All of the animal research was reviewed and approved by the Institutional Laboratory Animal Care and Use Committee at The Ohio State University. 105 F98 glioma cells (105) in 10 μl of serum-free DMEM containing 1.4% agarose with a low-gelling temperature (<30°C) were implanted stereotactically into the brains of Fisher (Charles River Laboratories, Wilmington, MA). Cells were injected over 10–15 seconds through a central hole in a plastic screw (Arrow Machine Manufacturing Inc., Richmond, VA) into the right caudate nucleus, using a procedure described in detail elsewhere (51) . Fourteen days after intracerebral implantation, rats were anesthetized with katamine/xylazine and then placed in a stereotactic headframe (David Kopf Instruments, Tujunga, CA). Using the same stereotactic coordinates as those that had been used to implant the tumor, an infusion cannula was inserted into the entry port of the plastic screw, which had been embedded into the calvarium, and the cannula was advanced into the tumor. Convection-enhanced delivery was carried out, as described recently by us (52) , using 10 μl of a solution containing 75 μg of boron in the chemical form of either N5–2OH, solubilized in 50% DMSO, or boronophenylalanine-fructose complex, solubilized in PBS. These were administered by convection-enhanced delivery using a Harvard syringe pump (Harvard Instruments, Cambridge, MA) at a rate of 0.33 μl/minutes for 30 minutes. Rats were divided into two groups of four animals each. Group 1 received N5–2OH by convection-enhanced delivery, and Group 2 received boronophenylalanine. The animals were euthanized at 1 and 2.5 hours after convection-enhanced delivery, the tumor, normal tumor bearing (ipsilateral), and nontumor bearing (contralateral) cerebral hemispheres were removed, and blood was collected for boron determination by direct current plasma-atomic emission spectroscopy (50) .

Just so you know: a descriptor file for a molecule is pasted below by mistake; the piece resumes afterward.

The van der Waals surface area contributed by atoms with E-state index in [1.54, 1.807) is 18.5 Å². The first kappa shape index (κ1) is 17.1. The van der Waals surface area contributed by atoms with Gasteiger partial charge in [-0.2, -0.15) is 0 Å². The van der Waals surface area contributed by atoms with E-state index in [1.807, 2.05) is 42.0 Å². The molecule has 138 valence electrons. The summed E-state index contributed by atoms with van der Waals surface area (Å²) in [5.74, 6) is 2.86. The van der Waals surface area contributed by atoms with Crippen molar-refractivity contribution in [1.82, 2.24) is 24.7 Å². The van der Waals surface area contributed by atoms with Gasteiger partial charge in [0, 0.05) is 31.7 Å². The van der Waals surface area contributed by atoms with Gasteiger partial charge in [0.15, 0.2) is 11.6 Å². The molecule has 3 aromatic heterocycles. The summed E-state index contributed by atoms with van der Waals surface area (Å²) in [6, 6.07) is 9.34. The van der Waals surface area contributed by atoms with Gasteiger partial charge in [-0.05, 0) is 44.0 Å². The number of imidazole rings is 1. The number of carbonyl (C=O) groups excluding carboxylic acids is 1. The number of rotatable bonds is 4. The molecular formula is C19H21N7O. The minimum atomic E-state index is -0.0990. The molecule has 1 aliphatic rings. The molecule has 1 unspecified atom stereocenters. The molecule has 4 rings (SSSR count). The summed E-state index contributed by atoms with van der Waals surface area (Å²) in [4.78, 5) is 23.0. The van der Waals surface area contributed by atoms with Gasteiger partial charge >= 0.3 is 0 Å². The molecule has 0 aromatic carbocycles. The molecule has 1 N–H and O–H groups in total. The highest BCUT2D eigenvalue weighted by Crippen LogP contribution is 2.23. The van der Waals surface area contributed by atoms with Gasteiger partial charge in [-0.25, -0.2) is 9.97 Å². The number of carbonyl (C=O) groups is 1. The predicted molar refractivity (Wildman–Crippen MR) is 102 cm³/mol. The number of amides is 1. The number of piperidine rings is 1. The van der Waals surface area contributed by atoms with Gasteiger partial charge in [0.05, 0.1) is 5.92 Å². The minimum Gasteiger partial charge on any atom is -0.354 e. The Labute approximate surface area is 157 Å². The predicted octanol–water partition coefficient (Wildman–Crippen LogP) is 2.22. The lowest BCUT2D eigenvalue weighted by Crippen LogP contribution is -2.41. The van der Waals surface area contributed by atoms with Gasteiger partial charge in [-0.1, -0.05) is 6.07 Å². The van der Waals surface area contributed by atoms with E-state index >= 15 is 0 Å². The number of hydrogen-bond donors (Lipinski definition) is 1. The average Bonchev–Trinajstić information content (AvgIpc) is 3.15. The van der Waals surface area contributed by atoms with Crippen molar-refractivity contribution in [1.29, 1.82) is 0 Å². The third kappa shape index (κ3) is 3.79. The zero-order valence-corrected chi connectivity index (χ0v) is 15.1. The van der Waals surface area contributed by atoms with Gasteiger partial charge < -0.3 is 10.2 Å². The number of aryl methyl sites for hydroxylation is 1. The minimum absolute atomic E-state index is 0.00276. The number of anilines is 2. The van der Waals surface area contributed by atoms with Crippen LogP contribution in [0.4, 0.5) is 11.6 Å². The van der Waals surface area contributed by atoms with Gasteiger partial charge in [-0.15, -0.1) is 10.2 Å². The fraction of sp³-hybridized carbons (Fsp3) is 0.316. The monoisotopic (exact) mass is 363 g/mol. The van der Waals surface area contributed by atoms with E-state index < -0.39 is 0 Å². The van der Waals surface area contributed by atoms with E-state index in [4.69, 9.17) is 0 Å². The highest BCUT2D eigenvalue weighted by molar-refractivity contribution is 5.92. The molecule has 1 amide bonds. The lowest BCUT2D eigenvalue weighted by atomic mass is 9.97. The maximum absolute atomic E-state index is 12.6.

To evaluate the tissue effects after intracerebral infusion, a group of four rats received 100 μl of 750 μg N5–2OH solubilized in 50% DMSO, which was administered intracerebrally by osmotic pumps (Alzet model #2001D, Direct Corp., Cupertino, CA) over 72 hours. Clinically, the rats tolerated this well, and although there was a small (<10%) loss in weight, this was regained within 3 days after administration. Animals were euthanized 1 week after administration of N5–2OH, and their brains were removed and fixed in 10% buffered formalin, after which coronal sections were cut ∼2 mm rostal and caudal to the site of infusion. These were embedded in paraffin, and 4-μ sections were cut and stained with hematoxylin and eosin (H&E).